Cyberattack Drill On U.S. Stock Markets Prompts Call For Action

A simulated cyberattack on the U.S. financial sector in July that exposed weaknesses that enabled hackers to force a shutdown in the equity markets has prompted a call from industry leaders for a thorough review of incident response procedures.

An organization that represents hundreds of securities firms and banks is calling for both better coordination between business and IT during security incident response and a greater investment in advanced security defenses to address emerging threats that could rattle the U.S. stock markets.

The Securities Industry and Financial Markets Association issued its recommendation this week, following a simulated cyberattack on the U.S. financial sector in July that exposed weaknesses that enabled hackers to force a shutdown in the equity markets. The six-hour cybersecurity drill, called Quantum Dawn 2, simulated multiple trading days and examined what would happen if financial sector critical infrastructure was lost due to an attack. The association hosted the exercise, which was overseen by Deloitte.

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The Quantum Dawn 2 exercise introduced a distributed denial-of-service attack on government websites and services, a phishing attack against an industry group and custom malware unleashed against the systems involved with post-trade processing. Hackers used stolen administrator accounts to simulate the creation of an automatic sell-off in stocks. It introduced counterfeit and malicious telecommunication equipment to incident responders and simulated the triggering of fraudulent press releases on stocks to sustain the price drop.

The drill exposed the need for a thorough review of the incident response command structure and processes. The exercise also found a need for a risk assessment on how security incidents could impact the broader financial system and ways to promote communication and information sharing during an attack to foster trust and confidence in the markets.

Solution providers told CRN that an annual review of incident response procedures is generally seen as best practice in the security industry and one financial firms often champion. Businesses typically will want to repeat risk assessments annually, or whenever there is a significant change to systems, policies, compliance concerns or outside threats, said Peter Hesse, president of Chantilly, Va.-based Gemini Security Solutions.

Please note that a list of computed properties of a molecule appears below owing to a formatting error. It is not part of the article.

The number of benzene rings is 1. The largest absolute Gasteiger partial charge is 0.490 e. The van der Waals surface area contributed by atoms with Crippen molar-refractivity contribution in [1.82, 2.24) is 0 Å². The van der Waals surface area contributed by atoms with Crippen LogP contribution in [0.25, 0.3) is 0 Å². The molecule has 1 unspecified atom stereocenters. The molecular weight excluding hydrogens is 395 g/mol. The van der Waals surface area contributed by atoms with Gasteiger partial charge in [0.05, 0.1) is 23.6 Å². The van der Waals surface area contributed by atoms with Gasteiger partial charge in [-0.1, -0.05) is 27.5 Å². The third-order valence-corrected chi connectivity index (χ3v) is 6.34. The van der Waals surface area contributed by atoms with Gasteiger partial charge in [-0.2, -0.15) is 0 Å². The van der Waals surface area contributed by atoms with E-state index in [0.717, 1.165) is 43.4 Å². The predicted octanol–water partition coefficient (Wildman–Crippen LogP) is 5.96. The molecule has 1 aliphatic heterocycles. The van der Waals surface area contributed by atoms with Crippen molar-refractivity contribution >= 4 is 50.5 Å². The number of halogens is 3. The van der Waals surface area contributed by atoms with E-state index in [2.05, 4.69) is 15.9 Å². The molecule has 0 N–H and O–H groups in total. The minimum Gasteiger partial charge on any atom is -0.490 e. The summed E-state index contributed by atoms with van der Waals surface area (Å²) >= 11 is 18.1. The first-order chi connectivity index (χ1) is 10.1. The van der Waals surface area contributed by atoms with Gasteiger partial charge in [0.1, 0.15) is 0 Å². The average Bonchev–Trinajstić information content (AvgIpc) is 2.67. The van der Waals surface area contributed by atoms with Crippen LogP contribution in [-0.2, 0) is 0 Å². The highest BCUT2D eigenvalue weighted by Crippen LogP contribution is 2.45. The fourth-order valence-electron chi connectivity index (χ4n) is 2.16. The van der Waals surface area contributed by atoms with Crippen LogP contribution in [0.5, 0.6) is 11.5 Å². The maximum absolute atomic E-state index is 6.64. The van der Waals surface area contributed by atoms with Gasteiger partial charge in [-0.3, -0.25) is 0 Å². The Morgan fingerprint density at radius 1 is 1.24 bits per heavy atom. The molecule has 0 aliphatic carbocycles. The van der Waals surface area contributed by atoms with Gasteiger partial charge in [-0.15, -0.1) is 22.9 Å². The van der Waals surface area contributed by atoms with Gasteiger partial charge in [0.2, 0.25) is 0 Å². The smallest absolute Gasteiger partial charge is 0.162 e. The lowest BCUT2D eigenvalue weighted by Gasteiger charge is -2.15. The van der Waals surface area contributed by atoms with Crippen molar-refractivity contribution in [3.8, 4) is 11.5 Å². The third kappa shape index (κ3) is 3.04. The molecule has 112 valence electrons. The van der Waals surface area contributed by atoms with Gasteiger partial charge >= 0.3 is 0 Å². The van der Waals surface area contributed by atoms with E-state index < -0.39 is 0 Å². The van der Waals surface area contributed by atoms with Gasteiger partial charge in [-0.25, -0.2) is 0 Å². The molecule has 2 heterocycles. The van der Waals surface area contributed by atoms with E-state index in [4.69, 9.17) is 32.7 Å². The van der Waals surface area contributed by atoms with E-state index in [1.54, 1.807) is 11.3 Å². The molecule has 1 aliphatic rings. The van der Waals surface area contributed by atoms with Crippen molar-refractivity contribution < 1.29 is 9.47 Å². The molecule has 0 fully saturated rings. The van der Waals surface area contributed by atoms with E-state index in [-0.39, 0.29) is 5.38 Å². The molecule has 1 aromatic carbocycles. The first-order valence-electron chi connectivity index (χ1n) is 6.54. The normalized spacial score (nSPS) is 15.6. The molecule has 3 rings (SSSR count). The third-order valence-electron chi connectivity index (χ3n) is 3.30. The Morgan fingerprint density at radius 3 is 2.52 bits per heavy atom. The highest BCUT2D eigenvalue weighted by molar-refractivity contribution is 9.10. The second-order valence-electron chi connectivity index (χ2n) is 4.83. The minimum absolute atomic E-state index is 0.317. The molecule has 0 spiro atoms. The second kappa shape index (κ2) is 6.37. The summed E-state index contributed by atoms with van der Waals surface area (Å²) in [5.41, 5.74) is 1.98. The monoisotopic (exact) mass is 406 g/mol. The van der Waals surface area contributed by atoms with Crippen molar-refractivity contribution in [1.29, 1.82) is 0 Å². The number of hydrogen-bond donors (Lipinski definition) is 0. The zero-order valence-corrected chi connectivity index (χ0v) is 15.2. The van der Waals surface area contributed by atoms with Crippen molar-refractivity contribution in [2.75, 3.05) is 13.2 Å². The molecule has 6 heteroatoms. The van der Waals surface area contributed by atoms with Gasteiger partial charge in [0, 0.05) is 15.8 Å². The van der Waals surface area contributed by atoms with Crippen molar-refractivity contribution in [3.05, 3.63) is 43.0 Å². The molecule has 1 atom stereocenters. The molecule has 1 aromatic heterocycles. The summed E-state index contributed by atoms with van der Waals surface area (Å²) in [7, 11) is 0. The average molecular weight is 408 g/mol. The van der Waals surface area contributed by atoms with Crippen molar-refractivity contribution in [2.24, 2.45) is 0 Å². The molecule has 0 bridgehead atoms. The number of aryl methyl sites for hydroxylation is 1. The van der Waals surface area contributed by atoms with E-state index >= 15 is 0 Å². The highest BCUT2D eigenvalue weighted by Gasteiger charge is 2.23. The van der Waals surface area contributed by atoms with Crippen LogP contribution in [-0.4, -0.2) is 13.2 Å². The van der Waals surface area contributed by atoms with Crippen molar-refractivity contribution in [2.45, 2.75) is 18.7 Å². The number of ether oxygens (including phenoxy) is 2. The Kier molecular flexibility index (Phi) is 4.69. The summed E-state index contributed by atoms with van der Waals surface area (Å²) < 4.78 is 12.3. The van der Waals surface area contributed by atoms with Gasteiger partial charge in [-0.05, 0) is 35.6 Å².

"Risk assessments shouldn't simply be performing a vulnerability scan of a network, but should address the entire lifecycle of business critical information," Hesse told CRN. "A proper risk assessment should address physical security, training personnel on security policies and incident response, network security, and system security."

Too many incident response plans tend to focus on technology, missing what could happen when a key member of the team is missing, when the legal team gets involved or how to proceed, for example, when the business learns about an incident through the press, said Ken Silva, senior vice president for cyber strategy at ManTech International Corp. Incident response procedures and processes should be every bit as important as the business continuity plan, Silva said.

"Often times what happens is that you don't know what you have wrong until you have to use it for real," Silva told CRN. "Exercises are very helpful, particularly because they help shine light on things that you didn’t anticipate."

Banks and other financial firms are generally further ahead than any other industry when it comes to cybersecurity preparedness, with strong incident response teams, said Silva, formerly an adviser for cyber technologies at Booz Allen Hamilton and CTO at VeriSign. Silva said the financial industry has a strong Information Sharing and Analysis Center (ISAC) that works together to solve industry-wide attacks with members typically cooperating because many of the security threats financial firms face are common and have an impact on the entire sector.

SIFMA called its Quantum Dawn drill a success. Deloitte's analysis cited strong communication across business lines within firms and ongoing public-private partnership between the financial industry and government agencies. It also found strong execution on response procedures conducted by financial firms and the Financial Services Information Sharing and Analysis Center (FS-ISAC).

SIFMA said exchanges, clearing firms and trusted government partners should play a stronger role in incident response and crisis management following an attack and called for the investment in "next-generation capabilities to support systemic risk analytics, information sharing and crisis management."

"Quantum Dawn 2 demonstrated the industry’s resiliency when faced with serious cyberattacks that aimed to steal money, crash systems and disrupt equity market trading. Most importantly, the exercise helped participants identify areas where we can improve,” said Judd Gregg, SIFMA's CEO, in a statement.